Here is an excerpt:
At a time when public-sector unions across the country are fighting to hold on to generous retirement and health benefits, one of the loudest voices standing up for their rights is Dave Low.
A longtime labor activist, Low carries considerable clout as executive director of the California School Employees Assn., a 215,000-member union that represents bus drivers, custodians and other school workers. He also leads a broader group of 1.5 million government employees, including firefighters, police and teachers, called Californians for Health Care and Retirement Security.
But Low had another job as well until recently. He was a consultant for Blue Shield of California, which has secured lucrative health insurance contracts that cover many of the same public workers that Low represents. His contract shows he was to be paid up to $125,000 a year for his work, which went from 2004 until Aug. 31.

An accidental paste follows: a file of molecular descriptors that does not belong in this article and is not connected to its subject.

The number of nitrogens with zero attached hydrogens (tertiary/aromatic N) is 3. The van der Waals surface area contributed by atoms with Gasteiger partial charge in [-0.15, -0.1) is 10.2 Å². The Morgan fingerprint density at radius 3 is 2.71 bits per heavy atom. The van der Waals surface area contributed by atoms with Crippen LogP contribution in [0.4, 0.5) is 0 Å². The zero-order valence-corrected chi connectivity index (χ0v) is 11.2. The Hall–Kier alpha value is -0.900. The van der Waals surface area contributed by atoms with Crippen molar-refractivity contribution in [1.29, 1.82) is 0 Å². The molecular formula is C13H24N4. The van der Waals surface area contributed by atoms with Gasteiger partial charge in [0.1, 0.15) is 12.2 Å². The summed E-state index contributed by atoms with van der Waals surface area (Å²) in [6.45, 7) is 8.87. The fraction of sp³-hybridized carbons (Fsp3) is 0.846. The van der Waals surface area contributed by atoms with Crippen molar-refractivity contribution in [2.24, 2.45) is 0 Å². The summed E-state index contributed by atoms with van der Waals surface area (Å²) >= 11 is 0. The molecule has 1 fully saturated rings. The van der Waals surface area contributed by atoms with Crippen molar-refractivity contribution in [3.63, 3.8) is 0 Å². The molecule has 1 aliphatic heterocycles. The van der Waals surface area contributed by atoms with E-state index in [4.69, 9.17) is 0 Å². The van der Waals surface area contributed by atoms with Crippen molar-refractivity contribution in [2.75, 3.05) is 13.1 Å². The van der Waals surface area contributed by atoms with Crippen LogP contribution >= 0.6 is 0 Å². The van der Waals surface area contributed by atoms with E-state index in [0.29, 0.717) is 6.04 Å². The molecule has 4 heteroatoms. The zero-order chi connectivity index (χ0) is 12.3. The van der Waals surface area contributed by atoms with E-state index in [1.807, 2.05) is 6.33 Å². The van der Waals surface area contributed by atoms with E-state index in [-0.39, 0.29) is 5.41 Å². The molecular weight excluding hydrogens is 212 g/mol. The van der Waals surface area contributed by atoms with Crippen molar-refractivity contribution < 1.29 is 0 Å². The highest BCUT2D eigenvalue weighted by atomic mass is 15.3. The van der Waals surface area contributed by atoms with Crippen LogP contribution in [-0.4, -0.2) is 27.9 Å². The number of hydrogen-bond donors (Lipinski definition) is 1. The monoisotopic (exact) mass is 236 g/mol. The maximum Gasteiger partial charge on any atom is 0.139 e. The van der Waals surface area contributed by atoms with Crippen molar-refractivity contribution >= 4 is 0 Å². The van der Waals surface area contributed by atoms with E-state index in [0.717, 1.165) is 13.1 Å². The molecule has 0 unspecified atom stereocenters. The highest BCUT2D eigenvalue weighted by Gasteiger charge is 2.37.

Low isn't the only person with union ties pulling double duty for Blue Shield. One of the insurance company's senior executives also works as a lobbyist for the Service Employees International Union, which represents nearly 300,000 government workers statewide.
Experts say those close ties between Blue Shield and key labor unions may give the nonprofit company undue influence over multimillion-dollar insurance contracts for public employees. It's common in California for a joint panel of labor and management officials to pick the winning insurance bidders and set many of the terms.
"This raises red flags about conflicts of interest and self-dealing," said Jessica Levinson, a Loyola Law School professor who studies public corruption. "It really starts to feel offensive when the public money at stake is so huge."